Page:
Bahrain's oil production is, by Gulf standards, minimal. The UAE, for instance, produces about 2 million barrels a day while Bahrain's daily production is less than 50,000 barrels. Bahrain does, however, refine a large quantity of Saudi oil which arrives in the country through an undersea pipeline.
Because of its limited oil production, the country has developed a more diversified economy than the other Gulf states. The largest aluminium smelter in the Middle East is in Bahrain as is a large shipbuilding and repair yard and one of the area's busiest airports.
When Lebanon collapsed in the late 1970s, Bahrain made conscious efforts to attract the formerly Beirut-based banks and bankers to Manama and the efforts paid off. In the late '80s, Bahrain's financial services sector expanded into offshore banking though competition in this field from both Abu Dhabi and Cyprus has been stiff.
In the recent past, the government has also begun a drive to attract tourists to the islands.
Economy - overview
In well-to-do Bahrain, petroleum production and refining account for about 60% of export receipts, 60% of government revenues, and 30% of GDP. With its highly developed communication and transport facilities, Bahrain is home to numerous multinational firms with business in the Gulf. A large share of exports consist of petroleum products made from refining imported crude. Construction proceeds on several major industrial projects. Unemployment, especially among the young, and the depletion of oil and underground water resources are major long-term economic problems. In September 2004 Bahrain signed a Free Trade Agreement (FTA) with the United States - the first such agreement undertaken by a Gulf state. Both countries must ratify the FTA before it is enforced.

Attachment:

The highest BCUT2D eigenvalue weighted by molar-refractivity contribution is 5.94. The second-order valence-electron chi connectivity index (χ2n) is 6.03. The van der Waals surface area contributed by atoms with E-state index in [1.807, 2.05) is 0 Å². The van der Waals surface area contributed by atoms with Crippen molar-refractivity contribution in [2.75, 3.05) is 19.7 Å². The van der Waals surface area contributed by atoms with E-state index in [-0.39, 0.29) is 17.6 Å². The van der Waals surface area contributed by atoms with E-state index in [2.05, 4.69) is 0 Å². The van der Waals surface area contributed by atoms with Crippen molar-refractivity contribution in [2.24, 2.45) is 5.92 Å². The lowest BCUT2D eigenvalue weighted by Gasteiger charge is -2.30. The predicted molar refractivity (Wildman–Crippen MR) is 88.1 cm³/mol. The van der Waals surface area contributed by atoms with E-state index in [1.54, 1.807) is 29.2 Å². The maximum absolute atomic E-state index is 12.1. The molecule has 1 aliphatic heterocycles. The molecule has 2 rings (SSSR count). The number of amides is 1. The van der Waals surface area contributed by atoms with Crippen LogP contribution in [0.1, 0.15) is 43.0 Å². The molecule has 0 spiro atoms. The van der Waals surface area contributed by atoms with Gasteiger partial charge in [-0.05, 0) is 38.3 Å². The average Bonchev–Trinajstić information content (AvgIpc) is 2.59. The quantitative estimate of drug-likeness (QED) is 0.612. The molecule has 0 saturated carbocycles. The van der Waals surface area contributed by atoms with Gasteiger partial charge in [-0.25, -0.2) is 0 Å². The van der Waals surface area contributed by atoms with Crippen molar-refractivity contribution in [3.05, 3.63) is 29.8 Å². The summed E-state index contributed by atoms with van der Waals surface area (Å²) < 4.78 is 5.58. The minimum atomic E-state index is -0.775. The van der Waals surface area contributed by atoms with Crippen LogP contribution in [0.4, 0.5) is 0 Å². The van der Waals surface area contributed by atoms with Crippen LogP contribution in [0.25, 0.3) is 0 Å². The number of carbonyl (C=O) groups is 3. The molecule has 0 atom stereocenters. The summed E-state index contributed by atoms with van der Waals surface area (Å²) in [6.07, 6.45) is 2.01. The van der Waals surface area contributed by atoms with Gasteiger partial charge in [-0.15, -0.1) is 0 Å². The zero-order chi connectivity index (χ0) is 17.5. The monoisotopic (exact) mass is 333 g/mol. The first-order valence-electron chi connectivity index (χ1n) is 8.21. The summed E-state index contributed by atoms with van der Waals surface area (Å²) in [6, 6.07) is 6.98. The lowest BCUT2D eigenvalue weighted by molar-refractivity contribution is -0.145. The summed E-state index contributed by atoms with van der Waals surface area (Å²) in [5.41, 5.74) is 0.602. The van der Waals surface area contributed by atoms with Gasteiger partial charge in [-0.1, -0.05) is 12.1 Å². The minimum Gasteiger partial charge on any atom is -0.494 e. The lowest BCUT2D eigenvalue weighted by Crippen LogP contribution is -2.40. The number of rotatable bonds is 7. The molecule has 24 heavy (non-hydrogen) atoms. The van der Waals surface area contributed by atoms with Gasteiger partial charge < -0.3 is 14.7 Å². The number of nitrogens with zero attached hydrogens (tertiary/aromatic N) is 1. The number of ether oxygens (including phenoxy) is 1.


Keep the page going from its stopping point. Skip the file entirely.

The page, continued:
GDP (purchasing power parity)
$28.31 billion (2009 est.)
GDP - real growth rate
3.1% (2009 est.)
GDP - per capita purchasing power parity
$38,800 (2009 est.)
GDP - composition by sector
services: 58.4% (2004 est.)
note: 44% of the population in the 15-64 age group is non-national (2009 est.)
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